The strangest thing to get used to for me though, was the public telephones. They looked and worked the same as everywhere else, but when you picked it up, you had to wait for dial tone, sometimes for up to 90 seconds. Telephony was heavily oversubscribed in Stavanger and the planners had failed to anticipate the oil boom ten years previously when the main industry was fishing. Consequently there was a shortage of lines and a shortage of resources within the systems. It also opened the way for telephone fraud on a large scale in the business as users could get round the dialling restrictions by just dialling 9 then calling a local number to fool the system; then when dial tone arrived, they could dial any number with impunity. (Dial tone detection was a software feature I worked on in later years for the Scandinavia market).

A trip to Oslo turned up another quirk, the Oslo reverse dial on rotary dial telephones. It started with 9 (where the 1 would be) and counted up to 0 (if I remember it right). Apparently New Zealand was the same, but to have a Capital City different from the rest of the country is very quirky.

Because you couldn’t get a home phone line for love or money, instead you got a radio phone that was the size of a briefcase. If it bleeped, you said your number and they told you what channel to tune to. It was push to talk so you sometimes missed bits of the conversation. If you wanted to make a call, you went on a hailing channel, told the operator your number and they told you what channel to switch to. I had one in the flat for a couple of months when it was prudent for me to be contactable.

When I didn’t have the radio phone, if I wanted to make a call, the nearest phone box was about a mile away and the bottom third of the box had large slats on all four sides so that whilst it kept the rain out it let the wind in. I was told that this was to deter the underclass from sleeping in them…

The lovely open sandwiches (called Smørbrød) seemed very exotic at first but became the norm very quickly and soon became rather predictable after a few weeks in the staff canteen. One thing I did miss was decent bacon, all of the rashers were streaky & rather scrawny. Surprisingly Denmark was just the same, most of their back bacon being exported to us Brits. Most of my shopping was in a supermarket in town called Domus, I name I had never seen before or since, apart from once seeing a Philipino with a Domus Carrier Bag at Dhahran Airport in Saudi Arabia. Why he had one or that I should remember it is a mystery.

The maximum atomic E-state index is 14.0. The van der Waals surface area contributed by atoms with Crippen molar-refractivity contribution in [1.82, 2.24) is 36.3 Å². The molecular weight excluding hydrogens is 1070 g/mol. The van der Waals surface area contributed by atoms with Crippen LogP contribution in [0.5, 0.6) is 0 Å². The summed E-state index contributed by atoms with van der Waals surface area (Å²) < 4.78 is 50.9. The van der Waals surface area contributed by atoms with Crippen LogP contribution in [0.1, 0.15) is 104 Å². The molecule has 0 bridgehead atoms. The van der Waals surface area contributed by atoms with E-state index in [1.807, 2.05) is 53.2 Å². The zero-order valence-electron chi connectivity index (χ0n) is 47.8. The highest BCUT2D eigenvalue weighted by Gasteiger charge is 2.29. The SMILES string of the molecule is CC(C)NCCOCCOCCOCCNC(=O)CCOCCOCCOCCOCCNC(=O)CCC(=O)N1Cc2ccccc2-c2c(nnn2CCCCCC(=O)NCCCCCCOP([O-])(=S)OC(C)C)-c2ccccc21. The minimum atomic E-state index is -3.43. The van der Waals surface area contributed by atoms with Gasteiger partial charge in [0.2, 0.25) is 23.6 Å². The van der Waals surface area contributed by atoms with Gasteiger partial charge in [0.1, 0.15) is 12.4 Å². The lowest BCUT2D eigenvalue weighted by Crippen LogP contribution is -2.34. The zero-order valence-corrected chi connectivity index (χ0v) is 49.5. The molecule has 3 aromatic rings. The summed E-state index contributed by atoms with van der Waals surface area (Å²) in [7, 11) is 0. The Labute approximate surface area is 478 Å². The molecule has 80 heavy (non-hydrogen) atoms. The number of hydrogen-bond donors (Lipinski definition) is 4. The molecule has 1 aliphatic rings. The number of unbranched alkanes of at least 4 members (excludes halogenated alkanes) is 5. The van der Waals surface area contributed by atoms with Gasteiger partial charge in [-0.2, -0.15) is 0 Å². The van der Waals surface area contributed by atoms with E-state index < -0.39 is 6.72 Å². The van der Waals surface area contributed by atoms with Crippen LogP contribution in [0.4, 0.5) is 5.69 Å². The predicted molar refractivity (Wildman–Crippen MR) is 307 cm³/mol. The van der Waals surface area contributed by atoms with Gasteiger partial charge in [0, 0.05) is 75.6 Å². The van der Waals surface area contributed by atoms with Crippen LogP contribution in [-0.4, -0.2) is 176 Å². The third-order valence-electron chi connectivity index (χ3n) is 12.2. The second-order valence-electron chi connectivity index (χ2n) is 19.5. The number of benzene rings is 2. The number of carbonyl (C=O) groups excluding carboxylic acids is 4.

Being Male, my clothes washing regime consisted of waiting until all of my clothes had been worn, then putting them through the house washer and drip drying everything on hangars in the bathroom overnight (with the heater on, no charge). I may have had an iron but I found that the hanger treatment meant that I could dispense with that step. I imagine that this was delusional but being an Engineer I had a Permit to look shabby.

One other quirky memory- a Noregian could peel a plate full of prawns for you in no time flat, you just had to demonstrate that you were inept at it.


Sharon said...

Wearing wrinkled clothes builds character.

jmb said...

Interesting post Shades. Language barriers are not the only problems when one goes abroad. Upside down switches got me when I came to Canada, I'd forgotten that.
Doesn't it make you feel bad when everyone speaks English when you go to a foreign country and we don't speak other languages in Britain and North America? Well I guess you were very glad in this instance.

Shades said...